Wendell Berry


The Need to Be Whole

I recently finished reading The Need To Be Whole by Wendell Berry, and it has inspired me to write to you in protest of the imminent—if not actually underway as you read these very words—removal of the Arlington National Cemetery Confederate Monument. I am certain that you have already encountered many arguments in favour of the monument. You have heard…
James Rutledge Roesch
December 21, 2023

Reforming the Southern Man

I am not from where I live, yet I have a deep fear that where I live won’t be where I live for very much longer. The god of progress bears down on our town like cavalry upon the steppes. There is not a whole lot one can do outside of seeking divine intervention, much like a Magyar farmer in…
Rev. Benjamin Glaser
February 5, 2021

Jayber Crow

Not long after I moved my family to Bangkok, Thailand — where we lived for three years — I happened to be walking through a park with an environmental specialist for the U.S. Department of State. I noticed an interesting black bird hopping around nearby. “What’s the name of that curious bird?” I asked my friend. “Hell if I know,”…
Casey Chalk
September 23, 2020
Review Posts

The Bard of Kentucky

A review of Wendell Berry: Port William Novels and Stories (Library of America, 2018), Jack Shoemaker, ed. The long shelf of fiction by Wendell Berry—overshadowed by the colossal green canopy of his poetry and agrarian essays—has been brought into the light by the Library of America. Wendell Berry: Port William Novels and Stories, the first of two volumes that will…
Rafael Alvarez
October 15, 2019
Review Posts

Taking Root

A review of Taking Root: The Nature Writing of William and Adam Summer of Pomaria by James Kibler (editor) and Wendell Berry (Foreword) (University of South Carolina Press, 2017). Perhaps land is more important to the Southern tradition than any other aspect of the region’s experience. Historians continue to grapple with questions that ask how Southerners understood land and nature.…
Alan Harrelson
October 16, 2018
Review Posts

What Are People For?

A review of What Are People For? by Wendell Berry (North Point Press, 1990) "We should love life," Dostoyevski once said, "more than the idea of life." It is this concreteness, this rootedness, that seemingly inspirits the life and writings of Wendell Berry, whose most recent collection of essays, What Are People For?, further establishes him as one of the…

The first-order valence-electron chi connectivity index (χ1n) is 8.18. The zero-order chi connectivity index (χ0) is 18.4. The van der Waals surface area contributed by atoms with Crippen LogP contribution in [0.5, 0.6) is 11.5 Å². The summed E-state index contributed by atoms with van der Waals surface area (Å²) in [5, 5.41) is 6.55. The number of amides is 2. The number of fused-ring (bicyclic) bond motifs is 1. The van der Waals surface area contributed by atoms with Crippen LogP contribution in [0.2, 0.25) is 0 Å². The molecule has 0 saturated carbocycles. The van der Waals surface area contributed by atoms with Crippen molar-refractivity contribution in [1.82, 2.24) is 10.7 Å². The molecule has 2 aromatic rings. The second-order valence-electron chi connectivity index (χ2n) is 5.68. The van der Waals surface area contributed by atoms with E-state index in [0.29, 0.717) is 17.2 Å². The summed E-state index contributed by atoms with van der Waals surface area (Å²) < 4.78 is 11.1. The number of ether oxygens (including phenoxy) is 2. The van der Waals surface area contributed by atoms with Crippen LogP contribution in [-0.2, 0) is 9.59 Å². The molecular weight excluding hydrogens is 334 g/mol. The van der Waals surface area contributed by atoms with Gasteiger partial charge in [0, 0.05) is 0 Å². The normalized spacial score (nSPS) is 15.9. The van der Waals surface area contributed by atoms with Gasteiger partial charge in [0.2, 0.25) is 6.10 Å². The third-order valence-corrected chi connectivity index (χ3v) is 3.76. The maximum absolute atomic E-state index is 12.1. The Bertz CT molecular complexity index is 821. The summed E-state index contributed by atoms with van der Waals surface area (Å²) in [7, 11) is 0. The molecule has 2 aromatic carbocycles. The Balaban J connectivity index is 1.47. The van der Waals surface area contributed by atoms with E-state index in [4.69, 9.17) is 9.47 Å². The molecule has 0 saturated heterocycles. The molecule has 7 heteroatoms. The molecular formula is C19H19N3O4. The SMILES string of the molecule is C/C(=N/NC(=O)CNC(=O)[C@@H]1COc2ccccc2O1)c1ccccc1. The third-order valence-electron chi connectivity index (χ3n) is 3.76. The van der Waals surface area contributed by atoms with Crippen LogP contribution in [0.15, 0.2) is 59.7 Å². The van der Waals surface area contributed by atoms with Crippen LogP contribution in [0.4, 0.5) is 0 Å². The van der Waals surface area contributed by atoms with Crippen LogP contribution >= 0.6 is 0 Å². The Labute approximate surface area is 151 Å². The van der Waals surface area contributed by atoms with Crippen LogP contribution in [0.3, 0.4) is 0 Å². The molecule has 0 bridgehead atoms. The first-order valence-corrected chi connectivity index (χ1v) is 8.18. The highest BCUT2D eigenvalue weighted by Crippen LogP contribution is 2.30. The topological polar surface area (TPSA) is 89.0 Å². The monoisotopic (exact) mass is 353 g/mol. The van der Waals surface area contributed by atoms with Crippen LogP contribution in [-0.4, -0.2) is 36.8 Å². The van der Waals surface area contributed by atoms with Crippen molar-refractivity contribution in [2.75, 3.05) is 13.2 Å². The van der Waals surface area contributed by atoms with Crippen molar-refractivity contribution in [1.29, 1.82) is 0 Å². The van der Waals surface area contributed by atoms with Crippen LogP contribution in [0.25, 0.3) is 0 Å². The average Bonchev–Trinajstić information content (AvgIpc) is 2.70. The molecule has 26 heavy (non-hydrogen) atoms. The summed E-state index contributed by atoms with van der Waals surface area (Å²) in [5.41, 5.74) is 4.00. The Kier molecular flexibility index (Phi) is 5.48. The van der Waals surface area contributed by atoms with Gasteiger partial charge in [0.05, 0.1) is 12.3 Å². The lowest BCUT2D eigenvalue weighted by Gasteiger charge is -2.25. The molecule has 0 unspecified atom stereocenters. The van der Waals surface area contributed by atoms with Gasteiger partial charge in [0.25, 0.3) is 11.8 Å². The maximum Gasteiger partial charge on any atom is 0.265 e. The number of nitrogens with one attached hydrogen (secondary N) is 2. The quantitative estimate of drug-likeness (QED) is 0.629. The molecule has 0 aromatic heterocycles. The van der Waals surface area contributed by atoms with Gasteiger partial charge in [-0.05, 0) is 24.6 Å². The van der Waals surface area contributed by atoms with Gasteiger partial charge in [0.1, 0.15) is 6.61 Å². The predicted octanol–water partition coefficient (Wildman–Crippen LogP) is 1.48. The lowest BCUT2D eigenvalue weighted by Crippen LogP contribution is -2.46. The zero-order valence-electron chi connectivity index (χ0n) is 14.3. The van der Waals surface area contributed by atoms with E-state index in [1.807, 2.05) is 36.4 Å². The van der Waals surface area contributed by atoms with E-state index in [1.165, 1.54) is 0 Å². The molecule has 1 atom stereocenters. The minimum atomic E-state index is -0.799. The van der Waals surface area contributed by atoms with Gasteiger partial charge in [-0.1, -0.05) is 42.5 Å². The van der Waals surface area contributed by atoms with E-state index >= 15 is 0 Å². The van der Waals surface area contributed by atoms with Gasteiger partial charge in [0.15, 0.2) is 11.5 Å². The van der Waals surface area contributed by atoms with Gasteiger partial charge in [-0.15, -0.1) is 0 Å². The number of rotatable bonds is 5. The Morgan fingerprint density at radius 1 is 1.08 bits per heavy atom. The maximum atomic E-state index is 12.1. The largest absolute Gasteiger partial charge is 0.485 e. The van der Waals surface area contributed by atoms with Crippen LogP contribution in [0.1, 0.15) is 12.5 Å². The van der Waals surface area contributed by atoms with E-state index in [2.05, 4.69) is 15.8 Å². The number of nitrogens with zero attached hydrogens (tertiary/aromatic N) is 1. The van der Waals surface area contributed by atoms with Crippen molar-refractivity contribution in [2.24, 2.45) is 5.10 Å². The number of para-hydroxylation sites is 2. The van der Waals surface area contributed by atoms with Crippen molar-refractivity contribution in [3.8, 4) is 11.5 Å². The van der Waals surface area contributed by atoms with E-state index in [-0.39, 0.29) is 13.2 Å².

Tom Rash
August 14, 2018

Wendell Berry: More Than a Southern Thoreau

It was pure brag on young Henry Thoreau's part to say that he had gone to Walden Pond in order "to front only the essential facts of life," to take a Spartanlike stance against its demands on us, to cut a broad swath and shave close. In point of fact, Thoreau went to Walden to write the book later published…
Thomas McDonnell
May 1, 2017

Pope Francis and the Southern Tradition

Recent attempts made by the left and the right to make Pope Francis one of “their” own has sparked considerable debate among the political class and their voices in the mainstream media.  Pope Francis’s speech before Congress was nothing more than a continuation of themes he has publically endorsed throughout his time as pontiff, namely support for the environment and opposition…
Brion McClanahan
October 1, 2015
Clyde Wilson Library

Sayings By or For Southerners, Part XVI

Some ideas are so stupid that only intellectuals can believe them.   --Orwell I believe you love me---God knows why?     --Yates Snowden Even if the GOP can’t see the light they can feel the heat. “We’ve got to protect our phoney-baloney jobs!”     --James Fulford For all practical purposes, today’s press is an arm of government.   --Fred Reed The instinct for Power…
Clyde Wilson
August 5, 2015